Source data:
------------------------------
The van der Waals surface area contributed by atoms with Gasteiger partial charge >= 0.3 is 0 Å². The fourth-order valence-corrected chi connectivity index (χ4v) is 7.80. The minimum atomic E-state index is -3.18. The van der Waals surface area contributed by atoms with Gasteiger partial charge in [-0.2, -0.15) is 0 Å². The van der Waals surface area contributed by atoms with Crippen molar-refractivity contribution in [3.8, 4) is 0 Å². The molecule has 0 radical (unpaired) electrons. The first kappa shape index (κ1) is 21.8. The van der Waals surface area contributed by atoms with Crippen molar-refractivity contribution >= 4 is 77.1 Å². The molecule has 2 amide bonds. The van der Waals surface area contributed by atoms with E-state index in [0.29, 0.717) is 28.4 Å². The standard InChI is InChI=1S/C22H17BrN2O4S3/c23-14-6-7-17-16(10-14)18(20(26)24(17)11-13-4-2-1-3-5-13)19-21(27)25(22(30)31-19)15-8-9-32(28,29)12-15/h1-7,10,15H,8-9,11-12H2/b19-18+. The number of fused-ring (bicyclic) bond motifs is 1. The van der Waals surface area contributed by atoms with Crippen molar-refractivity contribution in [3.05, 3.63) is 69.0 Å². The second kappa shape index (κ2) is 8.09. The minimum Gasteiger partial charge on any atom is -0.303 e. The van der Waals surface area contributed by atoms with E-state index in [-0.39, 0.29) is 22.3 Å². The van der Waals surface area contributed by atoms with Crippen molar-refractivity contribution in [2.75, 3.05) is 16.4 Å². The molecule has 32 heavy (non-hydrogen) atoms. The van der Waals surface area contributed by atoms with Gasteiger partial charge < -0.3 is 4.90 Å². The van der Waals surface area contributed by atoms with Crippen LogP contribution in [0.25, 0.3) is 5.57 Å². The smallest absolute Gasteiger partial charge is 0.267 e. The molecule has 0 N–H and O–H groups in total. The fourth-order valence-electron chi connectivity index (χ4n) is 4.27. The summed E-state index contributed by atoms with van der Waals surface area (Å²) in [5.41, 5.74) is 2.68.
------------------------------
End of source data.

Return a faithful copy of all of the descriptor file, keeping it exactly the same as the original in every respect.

The van der Waals surface area contributed by atoms with Gasteiger partial charge >= 0.3 is 0 Å². The fourth-order valence-corrected chi connectivity index (χ4v) is 7.80. The minimum atomic E-state index is -3.18. The van der Waals surface area contributed by atoms with Gasteiger partial charge in [-0.2, -0.15) is 0 Å². The van der Waals surface area contributed by atoms with Crippen molar-refractivity contribution in [3.8, 4) is 0 Å². The molecule has 0 radical (unpaired) electrons. The first kappa shape index (κ1) is 21.8. The van der Waals surface area contributed by atoms with Crippen molar-refractivity contribution >= 4 is 77.1 Å². The molecule has 2 amide bonds. The van der Waals surface area contributed by atoms with E-state index in [0.29, 0.717) is 28.4 Å². The standard InChI is InChI=1S/C22H17BrN2O4S3/c23-14-6-7-17-16(10-14)18(20(26)24(17)11-13-4-2-1-3-5-13)19-21(27)25(22(30)31-19)15-8-9-32(28,29)12-15/h1-7,10,15H,8-9,11-12H2/b19-18+. The number of fused-ring (bicyclic) bond motifs is 1. The van der Waals surface area contributed by atoms with Crippen molar-refractivity contribution in [3.05, 3.63) is 69.0 Å². The second kappa shape index (κ2) is 8.09. The minimum Gasteiger partial charge on any atom is -0.303 e. The van der Waals surface area contributed by atoms with E-state index in [-0.39, 0.29) is 22.3 Å². The van der Waals surface area contributed by atoms with Crippen molar-refractivity contribution in [2.75, 3.05) is 16.4 Å². The molecule has 32 heavy (non-hydrogen) atoms. The van der Waals surface area contributed by atoms with Gasteiger partial charge < -0.3 is 4.90 Å². The van der Waals surface area contributed by atoms with Crippen LogP contribution in [0.25, 0.3) is 5.57 Å². The smallest absolute Gasteiger partial charge is 0.267 e. The molecule has 0 N–H and O–H groups in total. The fourth-order valence-electron chi connectivity index (χ4n) is 4.27. The summed E-state index contributed by atoms with van der Waals surface area (Å²) in [5.41, 5.74) is 2.68.